Violently disturbing the livelihoods and businesses of our street vendors and booth traders in order to create the false impression that our capital city, Lusaka, is everywhere clean and orderly, to the African Union (AU) delegates is a most sure way of fuelling hostility, especially among our young people who are the majority of street traders, for the remote and obscure AU among Zambia’s young people. There was absolutely no need for the inhuman drama of evicting street vendors and removing booths from their usual trading areas, just to impress delegates coming from, in most cases, even poorer and more impoverished African capitals!

Africa, especially so-called Sub Sahara Africa, is home to the world’s poorest people who survive on extremely low wages when they manage to get employed, survive on subsistence farming, and millions of them in towns and cities hustle in the streets as vendors: all the AU delegates know about this, and more. Twenty six of the twenty-eight lowest income countries are in Africa; Zambia is among them.

Urban poverty, extreme rural poverty, congested cities, poor housing, inferior public health facilities, mediocre schools, colleges and universitas, crumbling government infrastructure, endemic diseases such as malaria, cholera, typhoid, HIV/AIDS, tuberculosis, bilharzia and many others, and the usual systemic and structural chronic unemployment common to just about all the 54 African countries mean that none of the delegates were expecting to see Norwegian cleanliness and orderliness, in Lusaka, during the meetings of the AU.

There is a very bad inverse relationship between punishing street vendors because of meetings of an organisation created in fact to unite and lift Africa out of its poverty and popularising the AU, among especially poor Zambians, who survive on the streets, 58 years after Zambia’s independence, in 1964. If the AU was genuinely concerned about the plight of the majority of Africans who are young, cannot find meaningful employment and economic activities and therefore survive on the streets of all African towns and cities, it would object and protest at the hypocrisy of hastily attempting to create the impression Lusaka is free from the poverty which afflicts all African cities.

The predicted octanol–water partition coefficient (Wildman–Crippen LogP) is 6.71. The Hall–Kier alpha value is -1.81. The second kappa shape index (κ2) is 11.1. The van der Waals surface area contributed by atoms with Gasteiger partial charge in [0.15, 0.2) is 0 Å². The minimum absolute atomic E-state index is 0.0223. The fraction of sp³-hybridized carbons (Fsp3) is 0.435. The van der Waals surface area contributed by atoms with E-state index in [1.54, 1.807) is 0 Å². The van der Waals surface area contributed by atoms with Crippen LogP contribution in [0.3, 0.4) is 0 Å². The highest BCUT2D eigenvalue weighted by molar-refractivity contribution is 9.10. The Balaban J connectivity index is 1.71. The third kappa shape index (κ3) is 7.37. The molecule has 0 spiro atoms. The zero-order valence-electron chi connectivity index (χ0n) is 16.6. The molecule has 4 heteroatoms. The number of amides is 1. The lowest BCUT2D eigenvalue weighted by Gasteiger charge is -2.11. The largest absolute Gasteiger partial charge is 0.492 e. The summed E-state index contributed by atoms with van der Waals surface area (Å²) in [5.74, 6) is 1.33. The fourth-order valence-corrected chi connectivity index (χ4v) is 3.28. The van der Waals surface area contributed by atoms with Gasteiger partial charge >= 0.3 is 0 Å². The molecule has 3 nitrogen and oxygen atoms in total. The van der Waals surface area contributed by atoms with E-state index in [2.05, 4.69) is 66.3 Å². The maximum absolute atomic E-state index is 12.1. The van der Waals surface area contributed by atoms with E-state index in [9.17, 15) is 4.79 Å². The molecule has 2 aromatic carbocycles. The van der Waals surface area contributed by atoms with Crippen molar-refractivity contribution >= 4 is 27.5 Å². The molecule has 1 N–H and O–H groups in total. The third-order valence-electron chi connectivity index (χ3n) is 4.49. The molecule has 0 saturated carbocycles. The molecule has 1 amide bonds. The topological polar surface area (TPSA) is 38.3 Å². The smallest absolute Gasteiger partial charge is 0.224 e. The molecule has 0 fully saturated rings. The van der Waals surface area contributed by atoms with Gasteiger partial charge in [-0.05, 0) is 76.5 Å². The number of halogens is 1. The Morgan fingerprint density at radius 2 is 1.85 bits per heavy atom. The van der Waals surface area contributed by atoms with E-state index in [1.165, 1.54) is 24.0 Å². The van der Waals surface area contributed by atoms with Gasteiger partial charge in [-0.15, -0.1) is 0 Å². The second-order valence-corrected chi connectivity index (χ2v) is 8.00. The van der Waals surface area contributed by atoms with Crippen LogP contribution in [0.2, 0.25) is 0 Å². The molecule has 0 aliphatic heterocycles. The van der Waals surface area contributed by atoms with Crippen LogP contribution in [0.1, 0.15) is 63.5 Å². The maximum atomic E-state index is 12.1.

Some may wrongly think it is good manners to hide your poverty when other poor people visit you. Some may even say it is good to clean your house in anticipation of visitors. And yet some may even argue that it is important to create a good impression to visitors, because you must encourage “investments”. There are some half-truths in this kind of thinking. Unfortunately, half the truth, as they say, is still a lie! It is immoral to take food from the mouths of babies and children because you want your streets to be free from poor people who survive by trading in the streets. It is even worse if you are doing this to impress other equally poor people! This is beyond hypocrisy and self-deception: it is plain evil and cruel.

Africa needs to face up to its true self, and not shy away from the image this real self throws at the world: Africa is poor, extremely poor, and its peoples struggle to survive, throughout the African continent. With almost the entire African continent “free” and “independent”, with some countries like Zambia and Ghana having been independent for more than 58 years, rich in natural resources and endowed with a variety of biomes, Africa’s political leaders in the AU need to look each other in the eye and ask these burning questions: when and how will Africa be free from hunger, killer diseases, poverty, mass unemployed and extreme inequalities? Why and how long must Africa’s people suffer economic, social, cultural and political violence and instability at the hands of its politicians and soldiers? When and how will Africa fashion for itself methods of rule and government free from the influences of slavery, colonialism, capitalism, imperialism and neo-colonialism? Africa’s children need answers to these questions, now, not being swept off the streets where they survive, like dirt.